They then describe at length the crimes of Athanasius, how he broke a chalice, overturned the sacerdotal seat, demolished the basilica to the ground, killed the Bishop, and persecuted those who avoided sacrilegious communion with him throughout Egypt with beatings, chains, imprisonment, by false accusations in front of judges, was summoned in vain to Caesarea, but then condemned at Tyre and then appealed to the Emperor from Tyre, and when an investigation was held and all his crimes were brought before a court, he was condemned and sent into exile. Later returning from Gaul into Egypt, he disturbed the Churches throughout the whole journey, he restored Bishops who had been condemned where none were lacking, establishing them by the armed force of Pagans, <103r> and finally pillaging the Basilicas of the Alexandrians with massacres and war. And when once again he was made {illeg} a sacrilegious enemy, he had recourse to the Pagan populace and burnt down the Church and smashed the Altar and secretly fled.

He made his way to Julius at Rome, and seduced certain Bishops of Italy by means of his letter {illeg} of the Egyptians, whom he had previously tricked and who were ignorant of his actions, and he was received into communion by them. They subsequently began to be troubled, not so much for his sake as because of their own actions in entering into communion with him, thinking they had trusted him too readily. They add that this same Athanasius had once with his own hand condemned Asclepas with whom he himself held communion now that he had been condemned by the same judges, and was conspiring with him against the judges.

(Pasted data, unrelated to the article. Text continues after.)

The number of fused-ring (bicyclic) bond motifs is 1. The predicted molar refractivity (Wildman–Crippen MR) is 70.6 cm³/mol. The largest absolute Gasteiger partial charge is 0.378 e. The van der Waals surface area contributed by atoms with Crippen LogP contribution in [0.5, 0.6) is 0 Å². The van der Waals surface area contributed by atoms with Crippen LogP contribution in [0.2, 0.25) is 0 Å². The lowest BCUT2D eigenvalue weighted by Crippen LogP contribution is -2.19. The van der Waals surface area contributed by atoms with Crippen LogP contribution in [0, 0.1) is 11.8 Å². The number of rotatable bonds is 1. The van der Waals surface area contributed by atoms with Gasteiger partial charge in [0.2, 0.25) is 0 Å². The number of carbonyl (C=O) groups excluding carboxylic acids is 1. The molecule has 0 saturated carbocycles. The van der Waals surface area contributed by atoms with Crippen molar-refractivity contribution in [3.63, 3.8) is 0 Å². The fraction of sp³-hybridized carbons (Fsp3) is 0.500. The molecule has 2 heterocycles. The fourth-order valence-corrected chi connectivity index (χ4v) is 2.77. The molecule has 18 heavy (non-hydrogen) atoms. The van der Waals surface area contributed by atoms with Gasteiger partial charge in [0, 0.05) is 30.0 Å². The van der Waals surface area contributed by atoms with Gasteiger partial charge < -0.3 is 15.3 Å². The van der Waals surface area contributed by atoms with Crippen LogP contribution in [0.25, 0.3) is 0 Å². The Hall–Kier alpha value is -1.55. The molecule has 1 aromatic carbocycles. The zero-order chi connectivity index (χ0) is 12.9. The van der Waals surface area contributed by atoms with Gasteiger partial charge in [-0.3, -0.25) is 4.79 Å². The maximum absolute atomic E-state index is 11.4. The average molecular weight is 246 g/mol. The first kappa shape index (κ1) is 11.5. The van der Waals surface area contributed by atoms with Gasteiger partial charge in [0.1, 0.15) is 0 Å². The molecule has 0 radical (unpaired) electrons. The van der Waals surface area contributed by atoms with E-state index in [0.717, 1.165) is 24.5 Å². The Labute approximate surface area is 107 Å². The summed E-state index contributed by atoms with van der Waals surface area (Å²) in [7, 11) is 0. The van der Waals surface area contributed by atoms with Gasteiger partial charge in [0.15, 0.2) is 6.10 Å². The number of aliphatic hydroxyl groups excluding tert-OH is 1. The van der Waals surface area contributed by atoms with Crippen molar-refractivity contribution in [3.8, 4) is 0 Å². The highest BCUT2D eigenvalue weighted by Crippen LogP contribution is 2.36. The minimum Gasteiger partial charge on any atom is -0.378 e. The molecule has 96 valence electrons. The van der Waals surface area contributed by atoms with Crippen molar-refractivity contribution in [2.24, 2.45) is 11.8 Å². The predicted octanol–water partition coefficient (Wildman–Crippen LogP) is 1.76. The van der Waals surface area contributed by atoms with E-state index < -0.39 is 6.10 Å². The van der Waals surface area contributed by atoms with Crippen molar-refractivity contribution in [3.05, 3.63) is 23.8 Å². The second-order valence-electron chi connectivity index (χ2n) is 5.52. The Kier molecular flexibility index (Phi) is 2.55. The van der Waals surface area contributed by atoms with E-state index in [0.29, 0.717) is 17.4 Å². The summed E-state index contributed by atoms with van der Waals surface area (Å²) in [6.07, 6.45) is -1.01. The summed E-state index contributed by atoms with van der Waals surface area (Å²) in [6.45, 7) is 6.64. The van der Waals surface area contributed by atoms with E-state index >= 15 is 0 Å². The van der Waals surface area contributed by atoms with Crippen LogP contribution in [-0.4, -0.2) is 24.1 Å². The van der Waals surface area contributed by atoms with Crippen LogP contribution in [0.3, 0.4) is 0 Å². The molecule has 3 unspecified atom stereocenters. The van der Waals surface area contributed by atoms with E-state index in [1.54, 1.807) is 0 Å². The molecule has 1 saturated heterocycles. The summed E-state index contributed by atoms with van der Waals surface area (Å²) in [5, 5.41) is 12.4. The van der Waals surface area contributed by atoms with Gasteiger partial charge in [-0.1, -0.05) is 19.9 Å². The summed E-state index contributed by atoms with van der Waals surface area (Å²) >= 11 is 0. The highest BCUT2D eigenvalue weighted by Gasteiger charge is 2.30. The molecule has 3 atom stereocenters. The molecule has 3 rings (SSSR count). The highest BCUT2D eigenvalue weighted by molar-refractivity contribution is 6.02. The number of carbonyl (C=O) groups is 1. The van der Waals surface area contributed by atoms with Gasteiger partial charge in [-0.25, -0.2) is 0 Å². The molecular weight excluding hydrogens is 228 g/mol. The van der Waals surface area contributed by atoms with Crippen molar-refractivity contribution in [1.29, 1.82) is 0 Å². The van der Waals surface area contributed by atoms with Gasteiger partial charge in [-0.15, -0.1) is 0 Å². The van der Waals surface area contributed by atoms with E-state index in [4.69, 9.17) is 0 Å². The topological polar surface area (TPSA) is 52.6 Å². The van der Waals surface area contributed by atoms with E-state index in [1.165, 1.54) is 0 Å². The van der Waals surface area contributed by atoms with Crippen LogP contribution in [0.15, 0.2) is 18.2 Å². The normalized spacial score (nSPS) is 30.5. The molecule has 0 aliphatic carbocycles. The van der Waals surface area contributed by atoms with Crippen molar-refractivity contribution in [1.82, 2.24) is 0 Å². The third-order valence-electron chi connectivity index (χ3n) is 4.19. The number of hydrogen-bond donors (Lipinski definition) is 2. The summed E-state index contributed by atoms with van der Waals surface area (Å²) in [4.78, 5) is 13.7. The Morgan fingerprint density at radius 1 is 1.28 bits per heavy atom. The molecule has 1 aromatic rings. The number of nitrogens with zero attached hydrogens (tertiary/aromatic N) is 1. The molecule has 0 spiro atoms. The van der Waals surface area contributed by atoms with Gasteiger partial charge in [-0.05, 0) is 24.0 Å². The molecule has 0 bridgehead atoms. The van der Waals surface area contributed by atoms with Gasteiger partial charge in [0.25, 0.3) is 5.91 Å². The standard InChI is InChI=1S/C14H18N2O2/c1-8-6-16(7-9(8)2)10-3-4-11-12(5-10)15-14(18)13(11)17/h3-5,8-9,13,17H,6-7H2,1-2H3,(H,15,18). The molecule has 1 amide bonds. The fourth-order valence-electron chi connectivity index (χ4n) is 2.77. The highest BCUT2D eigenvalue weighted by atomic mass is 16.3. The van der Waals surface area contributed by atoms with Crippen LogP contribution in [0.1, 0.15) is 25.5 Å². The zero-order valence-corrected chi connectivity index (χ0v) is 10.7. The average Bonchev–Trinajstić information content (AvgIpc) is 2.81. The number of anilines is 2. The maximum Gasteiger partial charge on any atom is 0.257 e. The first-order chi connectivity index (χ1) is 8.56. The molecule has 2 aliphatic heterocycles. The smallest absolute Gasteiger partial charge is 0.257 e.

Similarly they describe the crimes of Paul, Marcellus, Asclepas and Lucius and say that Marcellus, like Athanasius, never communicated with Asclepas before he was deposed. And Paul participated in the judgement of Tyre and with his own hand condemned Athanasius. And as long, they say, as each of them was a bishop, they confirmed their verdict against those who had been condemned previously, but when they had been expelled for different reasons at different times, they became united and conspired against the judges, each one indulging in the sins which he had condemned before his own condemnation.

<103v>

Contemporary with this African schism, there was another one in Egypt whose origin Epiphanius reports as follows.

[Editorial Note 1] In the Later Roman Empire the prefecture of 'the Gauls' included other classical provinces such as Britain.

[Editorial Note 2] Sulpicius Severus to Aurelius Diaconus. Sulpicii Severi libri qui supersunt ed. Carolus Halm (Vindonona, 1866), 'Epistula Secunda ad Aurelium Diaconum'. Translation in Sulpicius Severus, Dialogues and Three Letters, tr. B.M. Peebles, in The Fathers of the Church, vol. 7 (New York 1949).

[Editorial Note 3] Hilary of Poitiers c.315-c.368. Champion of Trinitarian orthodoxy against Arius. He returned to Gaul from a four-year exile in Phrygia imposed by the Arian emperor, Constantius, in 360.

[Editorial Note 4] Is this in a previous notebook?

[Editorial Note 5] Prudentius, Peristephanon Liber [Crowns of Martyrdom], 6.142-59. Translation from Prudentius, ed. and tr. H.J. Thomson, 2 vols. Loeb Classical Library (London and Cambridge, Mass., 1949-53), vol. 2, pp. 212-13.

[Editorial Note 6] For praecucurrit Loeb has percucurrit.

[Editorial Note 7] Prudentius, Peristephanon liber, 1. 9-13 (Loeb vol. 2, pp. 98-9).

[Editorial Note 8] Prudentius, Peristephanon liber, 9.97-100 (Loeb vol. 2, pp. 228-29).

[Editorial Note 9] Prudentius, Peristephanon liber, 4.189-91, 197-200 (Loeb vol. 2, pp. 168-9).